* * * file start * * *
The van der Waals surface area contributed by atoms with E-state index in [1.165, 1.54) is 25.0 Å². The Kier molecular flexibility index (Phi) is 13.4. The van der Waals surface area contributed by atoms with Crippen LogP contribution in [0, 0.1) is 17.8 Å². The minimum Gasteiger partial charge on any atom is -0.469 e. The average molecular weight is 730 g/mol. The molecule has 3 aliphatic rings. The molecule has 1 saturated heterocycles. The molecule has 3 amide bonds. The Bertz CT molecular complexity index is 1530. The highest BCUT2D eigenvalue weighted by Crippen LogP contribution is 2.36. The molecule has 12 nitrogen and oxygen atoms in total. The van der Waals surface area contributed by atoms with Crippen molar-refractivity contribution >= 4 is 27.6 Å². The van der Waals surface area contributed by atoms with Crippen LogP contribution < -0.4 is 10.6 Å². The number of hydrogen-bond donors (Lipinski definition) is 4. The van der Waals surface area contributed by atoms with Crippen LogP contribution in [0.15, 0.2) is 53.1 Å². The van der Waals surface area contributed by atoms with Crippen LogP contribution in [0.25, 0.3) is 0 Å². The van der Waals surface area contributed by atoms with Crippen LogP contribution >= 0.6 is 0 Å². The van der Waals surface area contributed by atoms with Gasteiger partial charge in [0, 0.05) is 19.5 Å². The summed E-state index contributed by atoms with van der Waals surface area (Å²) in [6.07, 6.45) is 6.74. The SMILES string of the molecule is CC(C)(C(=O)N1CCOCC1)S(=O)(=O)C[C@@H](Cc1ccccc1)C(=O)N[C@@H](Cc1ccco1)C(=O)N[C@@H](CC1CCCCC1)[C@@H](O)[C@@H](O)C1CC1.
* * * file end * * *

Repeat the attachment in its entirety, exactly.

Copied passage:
The van der Waals surface area contributed by atoms with E-state index in [1.165, 1.54) is 25.0 Å². The Kier molecular flexibility index (Phi) is 13.4. The van der Waals surface area contributed by atoms with Crippen LogP contribution in [0, 0.1) is 17.8 Å². The minimum Gasteiger partial charge on any atom is -0.469 e. The average molecular weight is 730 g/mol. The molecule has 3 aliphatic rings. The molecule has 1 saturated heterocycles. The molecule has 3 amide bonds. The Bertz CT molecular complexity index is 1530. The highest BCUT2D eigenvalue weighted by Crippen LogP contribution is 2.36. The molecule has 12 nitrogen and oxygen atoms in total. The van der Waals surface area contributed by atoms with Crippen molar-refractivity contribution >= 4 is 27.6 Å². The van der Waals surface area contributed by atoms with Crippen LogP contribution < -0.4 is 10.6 Å². The number of hydrogen-bond donors (Lipinski definition) is 4. The van der Waals surface area contributed by atoms with Crippen LogP contribution in [0.15, 0.2) is 53.1 Å². The van der Waals surface area contributed by atoms with Crippen LogP contribution in [0.25, 0.3) is 0 Å². The van der Waals surface area contributed by atoms with Crippen LogP contribution >= 0.6 is 0 Å². The van der Waals surface area contributed by atoms with Gasteiger partial charge in [0, 0.05) is 19.5 Å². The summed E-state index contributed by atoms with van der Waals surface area (Å²) in [6.07, 6.45) is 6.74. The SMILES string of the molecule is CC(C)(C(=O)N1CCOCC1)S(=O)(=O)C[C@@H](Cc1ccccc1)C(=O)N[C@@H](Cc1ccco1)C(=O)N[C@@H](CC1CCCCC1)[C@@H](O)[C@@H](O)C1CC1.